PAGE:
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Dear Colleague Letter from NASA HQ regarding Pluto-Kuiper Express (PKE) mission

Press Release From: NASA HQ
Posted: Friday, August 4, 2000

From cpilcher@hq.nasa.gov
Date: Fri, 4 Aug 2000 16:14:58 -0400
To: [Long list]
Dear Colleague:

Although rumors that the Pluto-Kuiper Express (PKE) mission have been cancelled are not correct, the mission is in serious jeopardy. The reasons are multiple, including general budget pressure and a sense that much of the Space Science budget "cannot be touched" to deal with these pressures. But central to the current weakness of PKE is our lack of a viable plan for carrying out the Outer Planets Program as currently envisaged.

We are in this situation largely because spacecraft, launch vehicles, and power sources all cost much more than were originally budgeted in 1996. For technical reasons, we were forced to delay the Europa Orbiter (EO) mission from a 2003 launch to January 2006. But the resulting launch sequence, PKE in 2004, EO in 2006, and Solar Probe (SP) in 2007 was still unaffordable. Recently, I and others said that in principle we could afford a launch sequence which delayed EO and SP each by one additional year, i.e., PKE in 2004, EO in 2007, and SP in 2008. That turns out to be incorrect. The original budget, which is the funding still included in NASA's current five-year plan, does not support this. EO and/or SP would therefore have to be delayed even further. Beyond that, in my judgement, even if the statement about in-principle affordability had been correct, there would still have been substantial danger that we could not meet the 04/07/08 launch dates because of further cost growth and schedule delays.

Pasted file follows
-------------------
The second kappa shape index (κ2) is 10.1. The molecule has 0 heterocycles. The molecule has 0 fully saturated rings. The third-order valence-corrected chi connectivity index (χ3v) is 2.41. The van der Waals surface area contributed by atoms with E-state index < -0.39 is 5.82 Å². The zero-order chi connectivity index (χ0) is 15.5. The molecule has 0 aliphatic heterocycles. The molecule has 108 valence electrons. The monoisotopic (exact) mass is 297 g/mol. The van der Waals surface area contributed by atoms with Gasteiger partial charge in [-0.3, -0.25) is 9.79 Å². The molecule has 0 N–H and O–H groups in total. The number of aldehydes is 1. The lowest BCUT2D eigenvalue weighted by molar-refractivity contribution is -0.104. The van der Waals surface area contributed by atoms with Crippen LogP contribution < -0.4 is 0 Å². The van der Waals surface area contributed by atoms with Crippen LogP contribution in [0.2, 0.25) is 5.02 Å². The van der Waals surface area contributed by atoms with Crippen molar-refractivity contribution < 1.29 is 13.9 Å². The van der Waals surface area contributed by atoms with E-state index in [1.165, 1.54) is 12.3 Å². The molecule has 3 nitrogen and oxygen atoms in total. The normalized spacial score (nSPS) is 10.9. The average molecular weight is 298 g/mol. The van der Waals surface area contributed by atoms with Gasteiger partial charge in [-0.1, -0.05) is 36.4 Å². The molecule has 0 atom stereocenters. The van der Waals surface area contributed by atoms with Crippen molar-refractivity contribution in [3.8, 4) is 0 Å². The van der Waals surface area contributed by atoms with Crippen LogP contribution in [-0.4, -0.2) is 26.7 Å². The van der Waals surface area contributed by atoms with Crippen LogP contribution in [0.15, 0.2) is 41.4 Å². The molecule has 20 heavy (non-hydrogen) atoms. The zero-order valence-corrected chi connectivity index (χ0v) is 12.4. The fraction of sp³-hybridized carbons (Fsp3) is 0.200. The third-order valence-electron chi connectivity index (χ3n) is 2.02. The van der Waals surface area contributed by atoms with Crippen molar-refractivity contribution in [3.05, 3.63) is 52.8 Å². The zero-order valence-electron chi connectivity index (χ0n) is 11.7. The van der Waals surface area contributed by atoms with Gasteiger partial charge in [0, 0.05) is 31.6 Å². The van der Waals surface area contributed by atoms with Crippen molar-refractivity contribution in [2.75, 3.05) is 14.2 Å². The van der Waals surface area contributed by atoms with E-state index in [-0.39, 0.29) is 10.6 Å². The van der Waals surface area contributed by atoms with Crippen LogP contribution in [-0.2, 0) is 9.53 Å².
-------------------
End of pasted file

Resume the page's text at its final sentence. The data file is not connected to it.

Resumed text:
To support the Outer Planets Program we must develop a scientifically compelling, technically and fiscally achievable program plan for outer solar system exploration as a whole. This plan must include EO and PKE, as well as the other challenging missions the community and NASA have identified as high priority. I believe the linchpins for such a plan include launching EO as soon as we are technically capable and having a robust technology development program to enable the future missions. Jay Bergstralh is leading a group of NASA, JPL, and community scientists who are developing the scientific foundation for this plan. NASA and JPL will work with the community to complete this plan by the end of this calendar year. I believe this is essential to get the Outer Planets Program back onto sound footing.

Sincerely,

Carl

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